Mayor Gerry Thiessen encourages Vanderhoof residents to go out and enjoy their freedom on Canada Day.

Canada Day 146 Years On

Vanderhoof residents came to the Municipal Museum to take part in this year's festivities which included live music and games for kids.


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Canada Day celebrations attracted residents to the Vanderhoof Community Museum this July 1, 2013 and celebrators were not disappointed.

Mayor Gerry Thiessen was at the event and spoke about appreciating the freedom that Canada offers to everyone. He told a story about a conversation with a cab driver and how hard the driver worked on his own personal journey to becoming a Canadian.

Just as Thiessen was telling everyone to “enjoy the freedom” a train flew past and blew its horn. There could have been no clearer image of Canada at no more perfect of a time. The trains that cross our country connect us and once helped build the identity of our nation.

Many vendors were set up at the event with cotton candy and burgers for everyone. A local woodcarver, Mike Craig, was selling homemade wooden decorations.

The Apple Chors choir band got everyone on their feet singing the national anthem. Their performance was followed by the Good News Band, the Sinkut Mountain Boys and Sheeba Belly Dancers.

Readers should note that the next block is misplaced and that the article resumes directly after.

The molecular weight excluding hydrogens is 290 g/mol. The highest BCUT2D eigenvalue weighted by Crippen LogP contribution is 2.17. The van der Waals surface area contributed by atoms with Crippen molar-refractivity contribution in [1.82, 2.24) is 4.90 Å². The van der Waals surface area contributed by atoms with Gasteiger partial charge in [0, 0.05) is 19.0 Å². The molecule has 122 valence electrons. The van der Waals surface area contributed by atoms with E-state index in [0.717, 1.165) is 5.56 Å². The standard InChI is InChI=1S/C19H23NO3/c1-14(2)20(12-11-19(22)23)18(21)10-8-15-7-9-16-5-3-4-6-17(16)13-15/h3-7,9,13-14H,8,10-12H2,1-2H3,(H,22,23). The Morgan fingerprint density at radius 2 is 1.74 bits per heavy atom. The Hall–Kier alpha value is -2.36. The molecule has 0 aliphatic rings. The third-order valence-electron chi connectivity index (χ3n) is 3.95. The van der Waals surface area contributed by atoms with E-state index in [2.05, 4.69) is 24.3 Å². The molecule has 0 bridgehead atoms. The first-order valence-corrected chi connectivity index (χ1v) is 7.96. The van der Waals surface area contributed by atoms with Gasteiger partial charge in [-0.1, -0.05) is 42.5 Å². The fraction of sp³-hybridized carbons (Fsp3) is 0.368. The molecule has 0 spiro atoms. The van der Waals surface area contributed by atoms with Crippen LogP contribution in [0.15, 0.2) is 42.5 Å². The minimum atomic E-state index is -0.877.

Before any of the events at the museum began, many residents participated in the Mary John Senior Legacy walk from the Saik’uz Reserve convenience store to the Vanderhoof museum. There was an Aboriginal welcome message along with singing, drums and storytelling.

Back at the museum, the residents relaxed and tried to hide in the shade on the scorching Canada day. The kids enjoyed the barrel train, face painting, crafts and games. As well as the annual scavenger hunt. Historically themed, the hunt had participants racing through the old buildings searching for the specific items on their list.

All the celebrations came to a close at 5 p.m. when the museum closed. Many residents drove to Fort St. James for the fireworks at 11 p.m.

Canada Day is a celebration of the enactment of the British North America Act in 1867. From 1879 to 1982 Canada Day was officially known as Dominion Day in reference to the Dominion of Canada in the BNA Act.

When it was finally changed, many people protested that Canadians were losing their connections to the past but celebrations have continued and every year Canadians take a moment to remember and appreciate their country.

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